Early April’s leak of documents detailing how global elites hide their money has put a new spotlight on the issue of financial secrecy. Power players throughout the world have been connected to shell companies set up by Mossack Fonseca, the law firm in Panama that was the victim of the breach.
The Panama Papers have already displaced the Prime Minister of Iceland, Spain’s industry minister, the CEO of an Austrian bank and — ironically — the head of Transparency International’s Chile branch. Thousands of protesters have also called on British Prime Minister David Cameron to resign. In response to the revelations, appeals for reform came fast, and Europe’s five biggest economies have agreed to crack down on abuse by sharing information.
The leak raises an age-old debate on how to balance privacy and transparency. Many libertarian-minded privacy advocates think the future of financial secrecy lies with cryptocurrencies like Bitcoin and the blockchain technology that supports them. These digital currencies enable anonymous transactions and have become deeply associated with illicit financial dealings, like the drug trade on the dark web marketplace Silk Road.
But it’s not that simple. Blockchain advocates believe that the technology behind Bitcoin is the future of transparency, not secrecy.
Bitcoin’s crucial innovation is a distributed public ledger, known as a “blockchain,” that builds trust in a decentralized manner. Rather than relying on a single trusted source like a bank or clearinghouse, the blockchain defers to a decentralized swarm of machines. These computers verify transactions on the system. This network creates safety through redundancy, based on the consensus calculations of many machines. And thanks to the decentralization and strong cryptography, dishonest dealers cannot go back and alter historical transaction records. To do so would require altering thousands of ledgers that are distributed globally. Every transaction that has ever taken place is available for all to see, even if specific transactions can’t be traced to specific people. As one writer succinctly put it, the blockchain is “transparent and tamper-proof.”
This model of distributed trust offers a solution to the many social problems caused by a lack of open, trustworthy and agile recordkeeping. At a recent event hosted by the MIT Center for International Studies, Blockchain expert Michael Casey noted that automating trust through public ledgers will streamline business and government transactions, destroying information bottlenecks and improving transparency and efficiency.
Consider, for instance, the domain of property titles. As Casey points out, the lack of a formal title for many in emerging markets means they cannot collateralize their wealth. A distributed, immutable ledger powered by blockchain technology might unlock the wealth stranded by poor record keeping and title systems.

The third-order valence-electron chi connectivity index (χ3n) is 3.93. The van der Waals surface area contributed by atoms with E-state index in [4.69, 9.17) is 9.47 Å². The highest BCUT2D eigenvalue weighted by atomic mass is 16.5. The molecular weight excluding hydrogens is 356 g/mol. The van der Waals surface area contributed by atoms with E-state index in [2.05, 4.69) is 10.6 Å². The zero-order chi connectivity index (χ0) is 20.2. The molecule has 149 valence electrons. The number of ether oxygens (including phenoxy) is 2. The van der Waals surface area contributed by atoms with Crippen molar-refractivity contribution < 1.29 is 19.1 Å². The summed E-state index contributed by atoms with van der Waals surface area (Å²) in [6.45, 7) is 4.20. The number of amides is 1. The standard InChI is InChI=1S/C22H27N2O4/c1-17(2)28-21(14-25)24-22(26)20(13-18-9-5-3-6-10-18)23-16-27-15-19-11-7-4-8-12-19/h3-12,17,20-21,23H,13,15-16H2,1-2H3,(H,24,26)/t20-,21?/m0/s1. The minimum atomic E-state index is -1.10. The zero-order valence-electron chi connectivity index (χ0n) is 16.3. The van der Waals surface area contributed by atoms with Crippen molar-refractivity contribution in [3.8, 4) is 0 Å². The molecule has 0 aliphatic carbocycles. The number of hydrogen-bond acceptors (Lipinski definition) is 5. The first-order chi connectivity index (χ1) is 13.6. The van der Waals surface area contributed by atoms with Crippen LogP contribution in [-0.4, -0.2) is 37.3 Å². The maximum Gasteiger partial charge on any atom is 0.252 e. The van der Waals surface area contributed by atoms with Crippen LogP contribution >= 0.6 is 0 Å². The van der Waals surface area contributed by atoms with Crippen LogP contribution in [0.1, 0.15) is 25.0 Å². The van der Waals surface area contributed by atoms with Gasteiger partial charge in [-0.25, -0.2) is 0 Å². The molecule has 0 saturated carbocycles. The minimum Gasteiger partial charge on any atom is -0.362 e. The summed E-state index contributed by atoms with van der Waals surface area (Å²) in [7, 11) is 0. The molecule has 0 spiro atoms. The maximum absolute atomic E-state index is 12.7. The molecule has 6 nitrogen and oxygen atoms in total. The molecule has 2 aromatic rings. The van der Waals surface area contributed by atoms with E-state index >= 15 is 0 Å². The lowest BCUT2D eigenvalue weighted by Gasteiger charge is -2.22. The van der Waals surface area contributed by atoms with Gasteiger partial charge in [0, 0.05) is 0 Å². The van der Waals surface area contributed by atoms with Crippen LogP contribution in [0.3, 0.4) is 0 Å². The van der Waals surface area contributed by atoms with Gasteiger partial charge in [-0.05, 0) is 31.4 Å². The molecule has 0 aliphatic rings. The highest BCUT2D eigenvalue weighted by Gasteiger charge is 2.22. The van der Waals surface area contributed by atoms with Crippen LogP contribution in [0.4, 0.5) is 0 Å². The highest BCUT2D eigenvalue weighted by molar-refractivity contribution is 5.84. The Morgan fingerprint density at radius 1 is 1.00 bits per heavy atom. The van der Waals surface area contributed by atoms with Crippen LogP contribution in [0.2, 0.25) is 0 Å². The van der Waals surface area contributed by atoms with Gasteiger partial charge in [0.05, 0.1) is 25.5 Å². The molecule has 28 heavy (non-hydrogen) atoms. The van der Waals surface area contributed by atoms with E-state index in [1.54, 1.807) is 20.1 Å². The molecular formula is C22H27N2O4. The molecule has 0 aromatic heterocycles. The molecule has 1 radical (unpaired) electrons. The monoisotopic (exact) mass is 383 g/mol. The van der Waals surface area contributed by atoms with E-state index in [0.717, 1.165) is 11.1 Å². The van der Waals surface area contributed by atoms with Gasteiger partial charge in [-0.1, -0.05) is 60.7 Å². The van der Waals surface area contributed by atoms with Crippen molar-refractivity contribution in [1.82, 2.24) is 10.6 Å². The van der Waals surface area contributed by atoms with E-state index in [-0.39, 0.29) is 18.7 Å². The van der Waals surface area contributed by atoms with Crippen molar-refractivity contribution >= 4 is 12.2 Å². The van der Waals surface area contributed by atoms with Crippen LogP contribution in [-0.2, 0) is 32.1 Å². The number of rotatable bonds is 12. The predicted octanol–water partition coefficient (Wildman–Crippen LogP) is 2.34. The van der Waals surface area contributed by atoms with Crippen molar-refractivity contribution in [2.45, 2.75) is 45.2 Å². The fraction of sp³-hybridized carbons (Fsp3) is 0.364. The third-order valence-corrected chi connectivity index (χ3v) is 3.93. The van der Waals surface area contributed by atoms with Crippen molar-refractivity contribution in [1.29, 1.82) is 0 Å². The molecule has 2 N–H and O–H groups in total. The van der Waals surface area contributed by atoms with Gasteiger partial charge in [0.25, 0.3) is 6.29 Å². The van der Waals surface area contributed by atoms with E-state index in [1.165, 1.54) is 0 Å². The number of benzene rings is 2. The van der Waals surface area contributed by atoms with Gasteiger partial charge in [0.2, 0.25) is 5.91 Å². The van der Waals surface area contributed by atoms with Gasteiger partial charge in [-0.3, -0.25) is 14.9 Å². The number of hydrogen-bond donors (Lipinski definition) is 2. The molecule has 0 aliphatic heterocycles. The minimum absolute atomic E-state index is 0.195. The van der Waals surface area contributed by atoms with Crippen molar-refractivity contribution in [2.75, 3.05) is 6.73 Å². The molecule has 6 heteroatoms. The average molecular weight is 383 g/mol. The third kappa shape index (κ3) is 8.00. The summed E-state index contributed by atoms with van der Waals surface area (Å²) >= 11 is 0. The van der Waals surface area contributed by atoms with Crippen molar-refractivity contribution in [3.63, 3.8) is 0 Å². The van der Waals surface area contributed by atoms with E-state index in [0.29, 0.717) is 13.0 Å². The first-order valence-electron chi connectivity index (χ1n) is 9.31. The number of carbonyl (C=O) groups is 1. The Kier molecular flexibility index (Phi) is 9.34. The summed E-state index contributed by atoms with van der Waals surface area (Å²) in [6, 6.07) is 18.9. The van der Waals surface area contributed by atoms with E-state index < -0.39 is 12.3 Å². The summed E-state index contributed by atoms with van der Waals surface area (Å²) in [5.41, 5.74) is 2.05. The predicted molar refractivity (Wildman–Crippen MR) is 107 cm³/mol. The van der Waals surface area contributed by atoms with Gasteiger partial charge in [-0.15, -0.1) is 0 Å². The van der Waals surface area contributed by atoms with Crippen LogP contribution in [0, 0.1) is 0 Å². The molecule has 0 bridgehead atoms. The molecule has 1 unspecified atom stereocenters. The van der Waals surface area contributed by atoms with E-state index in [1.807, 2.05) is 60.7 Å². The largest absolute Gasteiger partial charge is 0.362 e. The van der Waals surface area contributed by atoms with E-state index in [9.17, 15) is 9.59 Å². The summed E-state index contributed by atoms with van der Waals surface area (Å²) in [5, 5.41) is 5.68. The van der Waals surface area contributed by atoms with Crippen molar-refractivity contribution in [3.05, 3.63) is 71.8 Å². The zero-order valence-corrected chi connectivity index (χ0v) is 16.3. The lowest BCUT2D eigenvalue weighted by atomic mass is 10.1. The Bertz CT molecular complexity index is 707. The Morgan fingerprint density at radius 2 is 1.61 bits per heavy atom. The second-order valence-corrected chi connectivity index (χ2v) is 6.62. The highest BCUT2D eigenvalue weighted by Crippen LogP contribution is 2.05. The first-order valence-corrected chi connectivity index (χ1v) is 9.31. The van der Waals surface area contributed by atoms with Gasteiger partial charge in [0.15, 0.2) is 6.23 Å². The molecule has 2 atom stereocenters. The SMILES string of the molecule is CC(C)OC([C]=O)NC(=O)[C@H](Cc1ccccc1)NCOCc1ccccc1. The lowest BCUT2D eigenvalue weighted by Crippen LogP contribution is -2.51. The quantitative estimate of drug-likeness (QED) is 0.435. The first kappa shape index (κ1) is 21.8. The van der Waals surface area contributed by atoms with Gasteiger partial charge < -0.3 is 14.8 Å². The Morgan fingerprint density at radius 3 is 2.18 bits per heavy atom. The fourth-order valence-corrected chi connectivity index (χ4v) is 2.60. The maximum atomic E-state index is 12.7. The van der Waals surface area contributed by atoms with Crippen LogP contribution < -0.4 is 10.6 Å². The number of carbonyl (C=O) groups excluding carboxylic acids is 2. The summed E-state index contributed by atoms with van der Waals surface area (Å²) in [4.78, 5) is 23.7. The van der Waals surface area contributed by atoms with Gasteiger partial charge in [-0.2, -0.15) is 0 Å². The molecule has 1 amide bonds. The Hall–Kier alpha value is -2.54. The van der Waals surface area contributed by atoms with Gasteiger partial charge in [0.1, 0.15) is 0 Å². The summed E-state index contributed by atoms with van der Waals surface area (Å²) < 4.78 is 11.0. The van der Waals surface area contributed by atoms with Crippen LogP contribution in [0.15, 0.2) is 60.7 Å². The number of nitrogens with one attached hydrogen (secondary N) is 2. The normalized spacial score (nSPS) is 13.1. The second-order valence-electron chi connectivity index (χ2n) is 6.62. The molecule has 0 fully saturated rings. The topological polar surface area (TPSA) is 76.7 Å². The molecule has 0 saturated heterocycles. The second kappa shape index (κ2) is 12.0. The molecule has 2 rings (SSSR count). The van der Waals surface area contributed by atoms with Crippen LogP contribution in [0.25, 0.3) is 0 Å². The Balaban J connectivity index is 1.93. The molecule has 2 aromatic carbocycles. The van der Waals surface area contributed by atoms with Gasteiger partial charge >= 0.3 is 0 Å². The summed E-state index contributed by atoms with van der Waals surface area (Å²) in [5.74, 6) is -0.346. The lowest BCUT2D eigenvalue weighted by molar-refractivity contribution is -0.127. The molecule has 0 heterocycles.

Honduras, where 60 percent of land is undocumented, is trying this out, and another project is rolling out in Ghana. Using the blockchain to build property title databases should be an economic boon for people in these countries. It’ll also strengthen their democracies, since these systems have built-in safeguards against tampering with records and thus corruption and expropriation.
Another area Casey noted as ripe for innovation is digital rights management. Blockchain technology could provide an elegant way for artists to get credited — and paid — for their work. Imagine a system in which “smart contracts” automatically pay photographers or musicians when their works are remixed. By automating the trust in such smart contracts, blockchain technology would minimize intellectual property theft and lower legal fees.
Despite its reputation for anonymity, blockchain technology could also be used for identification. Governments could create public ledgers to record births and deaths, reducing fraud in the procurement of government services. These systems could also bolster privacy by ensuring only needed information was accessible to agencies.
Health care is another area where blockchain could shine. The technology offers the prospect of encrypted medical records that hackers will have trouble tampering with. Estonia is currently implementing this kind of system. Other potential health care applications include drug verification and “DNA wallets.” With advances like these and others, storing medical information on the blockchain could simultaneously drive innovation in personalized medicine and also cut costs.
As Casey points out, the new technology could also revolutionize supply chain management. Rather than having a single entity, like Wal-Mart, hoarding valuable information about the flow of goods, a public ledger would allow everyone to see what’s where and when. Using a blockchain would also let recipients of a good to understand its origin and ensure its authenticity. It may even enable origin-to-destination validation.
Despite the potential for anonymity in financial transactions that Bitcoin offers, its underlying technology, the blockchain, is likely to make the world a much more transparent, democratic and efficient place. It shouldn’t be lost on us, as Casey noted, that the biggest concerns banks have about the technology is that it is too transparent, not too secretive.
However depressing the Panama Papers revelations are, we can take solace in the fact that the future likely belongs to openness, not secrecy.